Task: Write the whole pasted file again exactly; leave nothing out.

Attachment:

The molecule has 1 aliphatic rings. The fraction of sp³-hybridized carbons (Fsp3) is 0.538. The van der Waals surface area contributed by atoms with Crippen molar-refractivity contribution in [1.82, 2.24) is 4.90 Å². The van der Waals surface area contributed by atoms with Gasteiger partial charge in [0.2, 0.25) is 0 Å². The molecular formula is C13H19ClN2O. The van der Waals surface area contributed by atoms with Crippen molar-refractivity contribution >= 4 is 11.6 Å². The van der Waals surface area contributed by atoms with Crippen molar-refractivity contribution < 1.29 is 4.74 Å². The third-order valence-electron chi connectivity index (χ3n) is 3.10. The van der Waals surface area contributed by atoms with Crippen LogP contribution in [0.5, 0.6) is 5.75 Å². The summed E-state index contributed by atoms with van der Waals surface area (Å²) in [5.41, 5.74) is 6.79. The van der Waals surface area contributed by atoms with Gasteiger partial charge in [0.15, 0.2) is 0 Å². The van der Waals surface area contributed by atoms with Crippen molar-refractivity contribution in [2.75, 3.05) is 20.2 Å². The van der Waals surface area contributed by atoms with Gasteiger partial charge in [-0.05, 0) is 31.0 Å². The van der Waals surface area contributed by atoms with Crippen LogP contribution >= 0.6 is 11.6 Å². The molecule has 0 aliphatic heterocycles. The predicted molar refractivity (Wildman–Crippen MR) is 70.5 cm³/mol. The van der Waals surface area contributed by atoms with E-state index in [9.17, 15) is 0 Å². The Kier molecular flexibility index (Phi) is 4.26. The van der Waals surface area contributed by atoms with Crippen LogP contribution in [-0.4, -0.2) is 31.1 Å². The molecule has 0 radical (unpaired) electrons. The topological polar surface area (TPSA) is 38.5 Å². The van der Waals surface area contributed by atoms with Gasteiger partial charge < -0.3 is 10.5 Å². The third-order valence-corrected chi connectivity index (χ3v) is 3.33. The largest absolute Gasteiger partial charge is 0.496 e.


The molecule has 1 aliphatic rings. The fraction of sp³-hybridized carbons (Fsp3) is 0.538. The van der Waals surface area contributed by atoms with Crippen molar-refractivity contribution in [1.82, 2.24) is 4.90 Å². The van der Waals surface area contributed by atoms with Gasteiger partial charge in [0.2, 0.25) is 0 Å². The molecular formula is C13H19ClN2O. The van der Waals surface area contributed by atoms with Crippen molar-refractivity contribution >= 4 is 11.6 Å². The van der Waals surface area contributed by atoms with Crippen molar-refractivity contribution < 1.29 is 4.74 Å². The third-order valence-electron chi connectivity index (χ3n) is 3.10. The van der Waals surface area contributed by atoms with Crippen LogP contribution in [0.5, 0.6) is 5.75 Å². The summed E-state index contributed by atoms with van der Waals surface area (Å²) in [5.41, 5.74) is 6.79. The van der Waals surface area contributed by atoms with Gasteiger partial charge in [0.15, 0.2) is 0 Å². The van der Waals surface area contributed by atoms with Crippen molar-refractivity contribution in [2.75, 3.05) is 20.2 Å². The van der Waals surface area contributed by atoms with Gasteiger partial charge in [-0.05, 0) is 31.0 Å². The van der Waals surface area contributed by atoms with Crippen LogP contribution >= 0.6 is 11.6 Å². The molecule has 0 aliphatic heterocycles. The predicted molar refractivity (Wildman–Crippen MR) is 70.5 cm³/mol. The van der Waals surface area contributed by atoms with E-state index in [9.17, 15) is 0 Å². The Kier molecular flexibility index (Phi) is 4.26. The van der Waals surface area contributed by atoms with Crippen LogP contribution in [-0.4, -0.2) is 31.1 Å². The molecule has 0 radical (unpaired) electrons. The topological polar surface area (TPSA) is 38.5 Å². The van der Waals surface area contributed by atoms with Gasteiger partial charge < -0.3 is 10.5 Å². The third-order valence-corrected chi connectivity index (χ3v) is 3.33. The largest absolute Gasteiger partial charge is 0.496 e.